In July 1996, the lighthouse you’re standing on was jacked up and moved back from the eroding cliff to save it from falling into the ocean. Catch the 10-minute video before exiting and then take a short walk from the lighthouse to the observation deck, where you can get a closer look at the bluff, clay pounds, and wild Atlantic. The view as the sun sets, with nothing but ocean between you and Portugal, really is a one-of-a-kind experience, and that’s saying something for a place that wants little for ocean views. When you’ve had your fill head back up the walkway toward the building on your right.

Keep in mind, as you walk back, that there are a few pieces of the landscape that are now missing from the Truro Highlands today. At one time, numerous wind-driven grist mills dotted the area. The deck house of the barge, Coleraine, which wrecked below the cliffs here in 1915, was salvaged and used as a bar until the 1950s. The Highland Life Saving Station (1872) was located by the beach, at the end of Coast Guard Road . The lifesavers from that station patrolled the beach on foot and rescued shipwreck victims in dramatic fashion with their surfboat and breeches buoy.

To find out more about all these things, the Truro Historical Society Museum, which stands just next to the lighthouse, contains seventeenth century firearms, shipwreck mementos, early fishing and whaling gear, household tools, farming implements, furniture, Sandwich glass, a pirate’s chest and lots more. If you wanted to make a whole day of it the town-run Highland Links golf course, the oldest on Cape Cod, abutts this area, but if you’re not golfing take note of the signage requesting that you not tresspass down the fairways. Now on to the hike.

On your left, across the golf course, you’ll see our final destination- the medievel-looking Jenny Lind tower. Originally part of the Fitchburg Railway depot in Boston, it was moved here in 1927 by Henry Aldrich. It seems that Aldrich was a fan of the famous Swedish opera singer, Jenny Lind, who performed in the hall above the station and is rumored to have sung from the tower to those unable to attend the concert.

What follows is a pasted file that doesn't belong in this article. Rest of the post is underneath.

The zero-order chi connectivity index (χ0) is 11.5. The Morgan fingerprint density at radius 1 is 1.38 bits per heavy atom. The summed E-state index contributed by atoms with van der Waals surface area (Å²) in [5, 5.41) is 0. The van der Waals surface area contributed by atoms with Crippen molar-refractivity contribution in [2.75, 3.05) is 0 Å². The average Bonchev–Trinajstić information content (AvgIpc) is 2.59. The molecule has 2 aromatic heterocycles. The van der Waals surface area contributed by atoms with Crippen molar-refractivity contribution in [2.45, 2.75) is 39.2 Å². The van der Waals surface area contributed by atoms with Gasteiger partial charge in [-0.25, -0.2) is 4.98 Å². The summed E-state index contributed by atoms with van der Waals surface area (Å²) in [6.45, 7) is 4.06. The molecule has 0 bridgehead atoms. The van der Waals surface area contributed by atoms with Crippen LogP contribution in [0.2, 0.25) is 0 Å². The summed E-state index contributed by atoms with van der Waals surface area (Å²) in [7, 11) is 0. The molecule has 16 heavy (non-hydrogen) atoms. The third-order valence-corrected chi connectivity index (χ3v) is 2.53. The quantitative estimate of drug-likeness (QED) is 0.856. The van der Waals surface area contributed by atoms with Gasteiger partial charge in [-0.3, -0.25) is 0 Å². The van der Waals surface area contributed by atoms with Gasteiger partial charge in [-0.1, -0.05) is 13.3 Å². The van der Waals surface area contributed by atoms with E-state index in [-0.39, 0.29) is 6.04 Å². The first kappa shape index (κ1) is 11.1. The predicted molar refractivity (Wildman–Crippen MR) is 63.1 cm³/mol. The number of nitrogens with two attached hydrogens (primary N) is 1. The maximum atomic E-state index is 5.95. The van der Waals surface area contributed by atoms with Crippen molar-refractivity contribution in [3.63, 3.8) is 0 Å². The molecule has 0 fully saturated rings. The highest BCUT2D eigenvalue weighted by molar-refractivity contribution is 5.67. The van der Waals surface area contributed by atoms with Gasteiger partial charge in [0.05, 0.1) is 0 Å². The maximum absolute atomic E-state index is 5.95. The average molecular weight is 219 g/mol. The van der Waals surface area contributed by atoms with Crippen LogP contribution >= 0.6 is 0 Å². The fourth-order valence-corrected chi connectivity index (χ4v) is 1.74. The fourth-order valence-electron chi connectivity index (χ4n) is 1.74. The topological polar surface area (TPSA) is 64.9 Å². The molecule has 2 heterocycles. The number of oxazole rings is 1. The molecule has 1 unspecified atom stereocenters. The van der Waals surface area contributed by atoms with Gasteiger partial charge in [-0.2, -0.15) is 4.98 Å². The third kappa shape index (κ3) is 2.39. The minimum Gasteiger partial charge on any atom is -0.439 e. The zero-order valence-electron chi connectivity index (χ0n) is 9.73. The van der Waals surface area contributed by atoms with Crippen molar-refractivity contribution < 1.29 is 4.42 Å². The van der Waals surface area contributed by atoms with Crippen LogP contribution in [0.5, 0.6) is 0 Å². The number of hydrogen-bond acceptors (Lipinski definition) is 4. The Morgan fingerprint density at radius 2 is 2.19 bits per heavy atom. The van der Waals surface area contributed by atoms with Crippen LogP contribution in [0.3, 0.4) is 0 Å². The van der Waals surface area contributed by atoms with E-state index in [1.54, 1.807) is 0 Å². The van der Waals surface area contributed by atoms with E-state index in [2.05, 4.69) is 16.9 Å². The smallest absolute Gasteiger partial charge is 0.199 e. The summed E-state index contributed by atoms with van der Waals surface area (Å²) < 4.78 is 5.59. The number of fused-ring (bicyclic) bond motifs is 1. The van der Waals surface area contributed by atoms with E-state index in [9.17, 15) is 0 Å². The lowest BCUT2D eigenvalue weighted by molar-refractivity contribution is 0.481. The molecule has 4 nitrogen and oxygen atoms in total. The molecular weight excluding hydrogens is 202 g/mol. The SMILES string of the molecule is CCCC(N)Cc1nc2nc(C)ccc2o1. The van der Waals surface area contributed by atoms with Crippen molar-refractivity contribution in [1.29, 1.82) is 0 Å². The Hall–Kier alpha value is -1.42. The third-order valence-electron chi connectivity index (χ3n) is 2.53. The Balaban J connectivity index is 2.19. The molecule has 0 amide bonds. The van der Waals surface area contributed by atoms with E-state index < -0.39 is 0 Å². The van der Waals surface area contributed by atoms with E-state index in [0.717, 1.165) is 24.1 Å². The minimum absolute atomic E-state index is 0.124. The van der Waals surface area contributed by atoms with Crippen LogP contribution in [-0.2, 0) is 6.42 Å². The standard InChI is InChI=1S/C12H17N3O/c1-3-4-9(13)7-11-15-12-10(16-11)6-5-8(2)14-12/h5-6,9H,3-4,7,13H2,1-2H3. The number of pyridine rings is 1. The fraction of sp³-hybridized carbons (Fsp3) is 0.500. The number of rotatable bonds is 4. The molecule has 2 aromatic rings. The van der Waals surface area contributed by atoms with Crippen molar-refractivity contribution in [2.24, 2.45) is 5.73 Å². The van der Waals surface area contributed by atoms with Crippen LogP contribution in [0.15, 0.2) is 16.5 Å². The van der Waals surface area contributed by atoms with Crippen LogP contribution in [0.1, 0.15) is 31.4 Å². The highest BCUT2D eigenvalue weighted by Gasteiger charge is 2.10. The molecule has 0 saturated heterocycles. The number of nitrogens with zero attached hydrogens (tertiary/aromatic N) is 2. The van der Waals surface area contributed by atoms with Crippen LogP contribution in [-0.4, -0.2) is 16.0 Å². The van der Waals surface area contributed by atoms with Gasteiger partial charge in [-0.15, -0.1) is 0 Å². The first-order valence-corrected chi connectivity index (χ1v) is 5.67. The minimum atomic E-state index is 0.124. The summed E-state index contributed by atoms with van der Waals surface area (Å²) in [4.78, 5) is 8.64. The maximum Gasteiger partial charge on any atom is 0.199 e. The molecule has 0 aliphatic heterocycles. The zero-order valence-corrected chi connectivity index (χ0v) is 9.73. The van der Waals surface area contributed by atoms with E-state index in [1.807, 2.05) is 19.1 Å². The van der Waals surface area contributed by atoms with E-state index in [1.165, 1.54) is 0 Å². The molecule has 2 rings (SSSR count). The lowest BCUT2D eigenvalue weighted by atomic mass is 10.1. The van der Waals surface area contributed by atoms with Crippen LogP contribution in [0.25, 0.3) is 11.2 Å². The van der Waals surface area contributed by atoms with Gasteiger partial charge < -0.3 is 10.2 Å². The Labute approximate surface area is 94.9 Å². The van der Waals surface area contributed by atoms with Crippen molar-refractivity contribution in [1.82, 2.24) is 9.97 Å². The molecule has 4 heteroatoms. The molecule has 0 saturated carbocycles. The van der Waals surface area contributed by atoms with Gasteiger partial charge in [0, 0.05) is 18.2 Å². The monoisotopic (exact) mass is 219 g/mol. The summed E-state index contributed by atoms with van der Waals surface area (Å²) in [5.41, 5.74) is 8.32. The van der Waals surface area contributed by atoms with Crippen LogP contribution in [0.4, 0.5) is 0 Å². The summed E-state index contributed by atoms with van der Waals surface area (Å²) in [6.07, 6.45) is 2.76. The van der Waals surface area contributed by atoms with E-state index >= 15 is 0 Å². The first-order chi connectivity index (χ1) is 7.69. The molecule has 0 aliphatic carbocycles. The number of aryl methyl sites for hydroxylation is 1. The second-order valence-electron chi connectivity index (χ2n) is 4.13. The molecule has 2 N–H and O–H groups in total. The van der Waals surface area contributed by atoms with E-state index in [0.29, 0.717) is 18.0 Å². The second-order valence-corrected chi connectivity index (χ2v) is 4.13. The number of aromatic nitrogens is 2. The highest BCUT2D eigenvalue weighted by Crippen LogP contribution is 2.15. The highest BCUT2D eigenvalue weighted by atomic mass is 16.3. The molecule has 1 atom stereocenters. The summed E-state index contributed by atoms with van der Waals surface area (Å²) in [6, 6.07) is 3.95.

Leave your car in the parking lot and walk down the road the way you came. Take your next left and walk down toward the beach until the road ends at the former government air force station. Now follow the path to your left until you see the castle-like shape of the Jenny Lind tower and head in through the overgrown woods and dunes. (Remember, steer clear of the old military installation- there are trespassing signs that are quite serious and there is still communications equipment at work there.)

As you approach the tower you’ll soon see that it really is just a tower, with no castle attached below, as you might have imagined from a distance. For those who are braver (or if it’s raining) you can poke your head and step into the hole in the base. It’s not very pleasant in there, with broken glass and old beer bottles, but looking up gives a very good view of the internal architecture. If you listen carefully you’ll hear the ocean pounding away below you. You can exit the area taking the opposite trail on your way out or come back in the way you came. Despite the government signs I see no indication that these trails are off- limits if you’re respectful. Photos from this article can be seen at

About The Author

Christopher Seufert is a Cape Cod native who runs (, the online guide to Chatham, Cape Cod and (, Chatham, Cape Cod’s online giftstore.

[You may email me for photos!]